The trial judge did not charge the jury that the doctrine of res ipsa loquitur was applicable to this case despite plaintiffs' written request. Plaintiff made no objection to this failure to charge. Nevertheless, on appeal it is contended that plaintiff was entitled to a res ipsa charge and reversible error resulted from the lack of such a charge. The contention lacks merit.

The elements of res ipsa loquitur are well-settled. Rose v. Port of New York Authority, 61 N.J. 129, 136 (1972); Lorenc v. Chemirad Corp., 37 N.J. 56, 70 (1962); Hillas v. Westinghouse Electric Corp., supra. This Court has noted

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that "exclusive control * * * is of the essence of this rule of evidence." Bornstein v. Metropolitan Bottling Co., 26 N.J. 263, 271 (1958).

Plaintiff need not exclude all other possible causes, Krigsman v. Beach Concrete Co., Inc., 95 N.J. Super. 192, 195, aff'd o.b. 49 N.J. 340 (1967). He need only show that the likelihood of other causes is reduced so that it is more probable than not that the cause of the mishap was attributable to defendants' negligence. Jakubowski v. Minnesota Mining and Manufacturing, supra 42 N.J. at 183.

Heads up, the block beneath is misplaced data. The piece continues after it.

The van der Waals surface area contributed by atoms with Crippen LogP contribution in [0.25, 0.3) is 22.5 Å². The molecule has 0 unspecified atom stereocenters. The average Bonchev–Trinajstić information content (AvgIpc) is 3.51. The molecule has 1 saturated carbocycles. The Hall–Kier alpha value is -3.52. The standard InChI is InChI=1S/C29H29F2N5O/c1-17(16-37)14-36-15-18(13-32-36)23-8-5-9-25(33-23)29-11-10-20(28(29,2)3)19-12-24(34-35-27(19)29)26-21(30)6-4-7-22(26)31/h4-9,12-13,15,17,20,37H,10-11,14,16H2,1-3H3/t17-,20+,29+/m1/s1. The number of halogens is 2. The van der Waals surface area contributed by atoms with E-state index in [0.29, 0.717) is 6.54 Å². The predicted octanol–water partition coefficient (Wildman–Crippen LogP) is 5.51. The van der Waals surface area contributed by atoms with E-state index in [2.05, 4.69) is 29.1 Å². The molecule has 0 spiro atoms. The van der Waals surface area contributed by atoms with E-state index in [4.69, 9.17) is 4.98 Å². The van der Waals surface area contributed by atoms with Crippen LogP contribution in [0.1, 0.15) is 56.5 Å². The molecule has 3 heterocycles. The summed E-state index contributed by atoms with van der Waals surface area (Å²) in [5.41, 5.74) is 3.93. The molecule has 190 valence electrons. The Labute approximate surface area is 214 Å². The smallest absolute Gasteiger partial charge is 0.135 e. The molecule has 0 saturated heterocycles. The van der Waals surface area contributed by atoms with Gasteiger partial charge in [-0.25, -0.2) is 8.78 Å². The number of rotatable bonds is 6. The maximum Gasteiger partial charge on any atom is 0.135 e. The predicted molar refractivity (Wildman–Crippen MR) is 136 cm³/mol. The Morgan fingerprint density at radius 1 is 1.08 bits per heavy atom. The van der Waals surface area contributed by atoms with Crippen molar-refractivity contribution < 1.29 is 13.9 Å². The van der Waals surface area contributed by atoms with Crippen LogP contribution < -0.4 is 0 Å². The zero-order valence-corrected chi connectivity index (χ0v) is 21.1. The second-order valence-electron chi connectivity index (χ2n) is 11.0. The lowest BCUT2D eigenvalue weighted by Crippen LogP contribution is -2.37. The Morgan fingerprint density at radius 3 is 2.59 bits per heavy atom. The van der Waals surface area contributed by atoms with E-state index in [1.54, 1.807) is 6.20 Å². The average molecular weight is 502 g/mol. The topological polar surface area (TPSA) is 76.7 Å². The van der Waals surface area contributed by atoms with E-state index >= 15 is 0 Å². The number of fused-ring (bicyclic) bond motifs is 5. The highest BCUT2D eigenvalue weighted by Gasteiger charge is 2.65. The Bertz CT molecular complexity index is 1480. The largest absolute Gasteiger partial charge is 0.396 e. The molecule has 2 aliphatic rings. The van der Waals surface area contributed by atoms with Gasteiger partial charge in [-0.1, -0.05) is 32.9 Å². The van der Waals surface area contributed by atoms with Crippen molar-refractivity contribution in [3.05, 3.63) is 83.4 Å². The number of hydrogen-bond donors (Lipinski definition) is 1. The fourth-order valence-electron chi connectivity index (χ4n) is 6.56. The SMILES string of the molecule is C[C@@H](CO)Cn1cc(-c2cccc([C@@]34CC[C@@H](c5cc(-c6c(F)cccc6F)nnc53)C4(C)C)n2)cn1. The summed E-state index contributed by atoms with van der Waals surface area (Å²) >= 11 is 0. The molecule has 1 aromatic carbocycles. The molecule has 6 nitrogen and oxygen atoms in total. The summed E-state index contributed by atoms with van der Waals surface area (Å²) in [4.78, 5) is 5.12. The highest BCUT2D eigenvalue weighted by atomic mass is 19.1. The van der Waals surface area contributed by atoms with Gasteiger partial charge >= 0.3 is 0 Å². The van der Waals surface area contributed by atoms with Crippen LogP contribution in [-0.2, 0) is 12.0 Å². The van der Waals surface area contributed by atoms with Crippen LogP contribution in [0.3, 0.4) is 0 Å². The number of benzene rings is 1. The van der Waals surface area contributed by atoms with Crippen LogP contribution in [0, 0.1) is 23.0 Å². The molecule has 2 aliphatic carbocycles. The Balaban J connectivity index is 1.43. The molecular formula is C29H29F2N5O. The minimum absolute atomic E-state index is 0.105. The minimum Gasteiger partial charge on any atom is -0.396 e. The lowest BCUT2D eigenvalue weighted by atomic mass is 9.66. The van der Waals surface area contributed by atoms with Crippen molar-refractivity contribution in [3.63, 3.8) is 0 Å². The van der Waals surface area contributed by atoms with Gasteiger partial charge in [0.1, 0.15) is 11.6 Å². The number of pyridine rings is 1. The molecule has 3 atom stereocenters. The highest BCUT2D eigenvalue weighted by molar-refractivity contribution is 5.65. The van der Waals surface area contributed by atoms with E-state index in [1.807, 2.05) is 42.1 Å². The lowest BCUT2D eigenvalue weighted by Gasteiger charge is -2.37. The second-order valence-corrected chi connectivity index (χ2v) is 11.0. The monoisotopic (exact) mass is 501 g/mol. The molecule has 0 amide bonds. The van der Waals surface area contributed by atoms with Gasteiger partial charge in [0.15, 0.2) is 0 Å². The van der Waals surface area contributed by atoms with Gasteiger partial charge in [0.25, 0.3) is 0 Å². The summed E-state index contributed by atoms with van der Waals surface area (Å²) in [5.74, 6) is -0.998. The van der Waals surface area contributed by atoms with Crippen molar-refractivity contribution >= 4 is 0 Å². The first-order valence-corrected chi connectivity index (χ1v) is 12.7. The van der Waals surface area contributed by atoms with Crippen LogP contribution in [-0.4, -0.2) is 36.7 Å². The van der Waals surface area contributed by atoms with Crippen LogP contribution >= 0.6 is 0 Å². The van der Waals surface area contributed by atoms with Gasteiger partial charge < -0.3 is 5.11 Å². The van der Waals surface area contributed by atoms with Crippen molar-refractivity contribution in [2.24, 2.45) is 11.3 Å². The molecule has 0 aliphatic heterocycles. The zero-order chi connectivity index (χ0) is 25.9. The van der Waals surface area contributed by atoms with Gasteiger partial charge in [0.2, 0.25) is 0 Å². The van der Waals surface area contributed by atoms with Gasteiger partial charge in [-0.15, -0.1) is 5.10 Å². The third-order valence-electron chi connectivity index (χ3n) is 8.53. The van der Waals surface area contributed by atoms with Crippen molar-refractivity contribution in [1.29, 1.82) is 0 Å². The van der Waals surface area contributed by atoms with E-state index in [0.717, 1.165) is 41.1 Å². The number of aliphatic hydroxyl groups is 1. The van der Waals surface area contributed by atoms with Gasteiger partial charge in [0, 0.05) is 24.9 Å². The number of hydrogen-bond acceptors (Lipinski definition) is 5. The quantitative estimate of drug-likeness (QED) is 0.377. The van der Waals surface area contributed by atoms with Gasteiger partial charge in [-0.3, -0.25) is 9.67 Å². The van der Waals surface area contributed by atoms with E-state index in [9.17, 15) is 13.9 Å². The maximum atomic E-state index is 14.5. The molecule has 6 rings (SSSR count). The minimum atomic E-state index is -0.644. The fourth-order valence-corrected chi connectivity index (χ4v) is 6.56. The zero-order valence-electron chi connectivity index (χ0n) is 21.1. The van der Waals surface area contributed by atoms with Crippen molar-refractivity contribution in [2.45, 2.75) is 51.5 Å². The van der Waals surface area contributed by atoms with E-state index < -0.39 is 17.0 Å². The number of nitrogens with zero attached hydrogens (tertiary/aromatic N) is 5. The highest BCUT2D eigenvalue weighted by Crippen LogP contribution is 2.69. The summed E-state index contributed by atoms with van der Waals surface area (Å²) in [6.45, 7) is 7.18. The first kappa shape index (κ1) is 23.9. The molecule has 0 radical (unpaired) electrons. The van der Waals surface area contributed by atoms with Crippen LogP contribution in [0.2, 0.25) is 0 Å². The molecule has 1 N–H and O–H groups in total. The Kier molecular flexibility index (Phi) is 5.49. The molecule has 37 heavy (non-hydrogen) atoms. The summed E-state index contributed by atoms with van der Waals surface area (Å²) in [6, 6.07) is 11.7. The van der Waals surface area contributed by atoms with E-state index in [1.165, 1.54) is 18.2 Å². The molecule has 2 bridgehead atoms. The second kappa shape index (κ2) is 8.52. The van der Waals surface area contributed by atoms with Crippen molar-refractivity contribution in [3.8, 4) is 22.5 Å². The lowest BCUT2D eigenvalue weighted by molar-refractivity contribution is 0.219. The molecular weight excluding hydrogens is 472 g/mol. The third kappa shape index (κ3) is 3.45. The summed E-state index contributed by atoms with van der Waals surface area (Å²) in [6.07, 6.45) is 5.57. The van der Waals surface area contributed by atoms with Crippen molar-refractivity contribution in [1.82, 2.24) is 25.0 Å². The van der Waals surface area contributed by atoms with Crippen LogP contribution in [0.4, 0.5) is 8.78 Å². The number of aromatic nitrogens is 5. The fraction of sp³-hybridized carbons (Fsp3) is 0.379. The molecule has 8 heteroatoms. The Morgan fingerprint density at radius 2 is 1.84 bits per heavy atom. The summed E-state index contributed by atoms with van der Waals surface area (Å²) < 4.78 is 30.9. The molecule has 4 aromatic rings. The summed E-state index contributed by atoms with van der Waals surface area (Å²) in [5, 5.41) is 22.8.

To iterate, the evidence in this case disclosed that the canister was on the premises of the Hall for an uncertain period of time. Additionally, the canister was operative at the bar for perhaps a week or two before the explosion and persons other than plaintiff tended bar during that period. Thus, any inference that the explosion resulted due to defendant Galler Seven-Up's negligence is countered by the inference that unknown parties tampered with, abused or misused the canister before the explosion. Jakubowski v. Minnesota Mining and Manufacturing, supra; Dunn v. Hoffman Beverage Co., 126 N.J.L. 556 (E. & A. 1941); Brooks v. Hill-Shaw Co., 117 F.2d 682 (7 Cir. 1941) cert. den. 314 U.S. 610, 62 S. Ct. 61, 86 L. Ed. 490 (1941). We are unable to conclude therefore that error was committed by the trial judge in failing to charge res ipsa loquitur, let alone plain error. Vespe v. DiMarco, 43 N.J. 430, 439 (1964).